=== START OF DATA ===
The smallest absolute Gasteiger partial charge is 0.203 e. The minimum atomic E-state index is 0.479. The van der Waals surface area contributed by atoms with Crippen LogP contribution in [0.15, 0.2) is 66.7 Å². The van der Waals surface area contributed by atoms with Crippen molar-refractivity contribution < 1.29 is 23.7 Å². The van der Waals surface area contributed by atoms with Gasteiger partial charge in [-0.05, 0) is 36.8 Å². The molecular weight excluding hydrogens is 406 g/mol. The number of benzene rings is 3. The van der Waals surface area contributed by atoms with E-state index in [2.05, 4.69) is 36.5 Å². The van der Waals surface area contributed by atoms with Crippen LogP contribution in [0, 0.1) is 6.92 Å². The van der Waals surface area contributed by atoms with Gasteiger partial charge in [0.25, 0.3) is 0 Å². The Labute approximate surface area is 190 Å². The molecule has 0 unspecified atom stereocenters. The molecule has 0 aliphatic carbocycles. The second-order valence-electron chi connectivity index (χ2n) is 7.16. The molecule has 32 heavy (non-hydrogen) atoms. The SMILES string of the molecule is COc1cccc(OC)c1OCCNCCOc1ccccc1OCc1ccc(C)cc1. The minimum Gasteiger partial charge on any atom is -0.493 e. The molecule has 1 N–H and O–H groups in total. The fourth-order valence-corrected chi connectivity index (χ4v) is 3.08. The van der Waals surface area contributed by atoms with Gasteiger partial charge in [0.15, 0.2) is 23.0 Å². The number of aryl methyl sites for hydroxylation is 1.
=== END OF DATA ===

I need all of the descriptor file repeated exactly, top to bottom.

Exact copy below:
The smallest absolute Gasteiger partial charge is 0.203 e. The minimum atomic E-state index is 0.479. The van der Waals surface area contributed by atoms with Crippen LogP contribution in [0.15, 0.2) is 66.7 Å². The van der Waals surface area contributed by atoms with Crippen molar-refractivity contribution < 1.29 is 23.7 Å². The van der Waals surface area contributed by atoms with Gasteiger partial charge in [-0.05, 0) is 36.8 Å². The molecular weight excluding hydrogens is 406 g/mol. The number of benzene rings is 3. The van der Waals surface area contributed by atoms with E-state index in [2.05, 4.69) is 36.5 Å². The van der Waals surface area contributed by atoms with Crippen LogP contribution in [0, 0.1) is 6.92 Å². The van der Waals surface area contributed by atoms with Gasteiger partial charge in [0.25, 0.3) is 0 Å². The Labute approximate surface area is 190 Å². The molecule has 0 unspecified atom stereocenters. The molecule has 0 aliphatic carbocycles. The second-order valence-electron chi connectivity index (χ2n) is 7.16. The molecule has 32 heavy (non-hydrogen) atoms. The SMILES string of the molecule is COc1cccc(OC)c1OCCNCCOc1ccccc1OCc1ccc(C)cc1. The minimum Gasteiger partial charge on any atom is -0.493 e. The molecule has 1 N–H and O–H groups in total. The fourth-order valence-corrected chi connectivity index (χ4v) is 3.08. The van der Waals surface area contributed by atoms with Gasteiger partial charge in [0.15, 0.2) is 23.0 Å². The number of aryl methyl sites for hydroxylation is 1.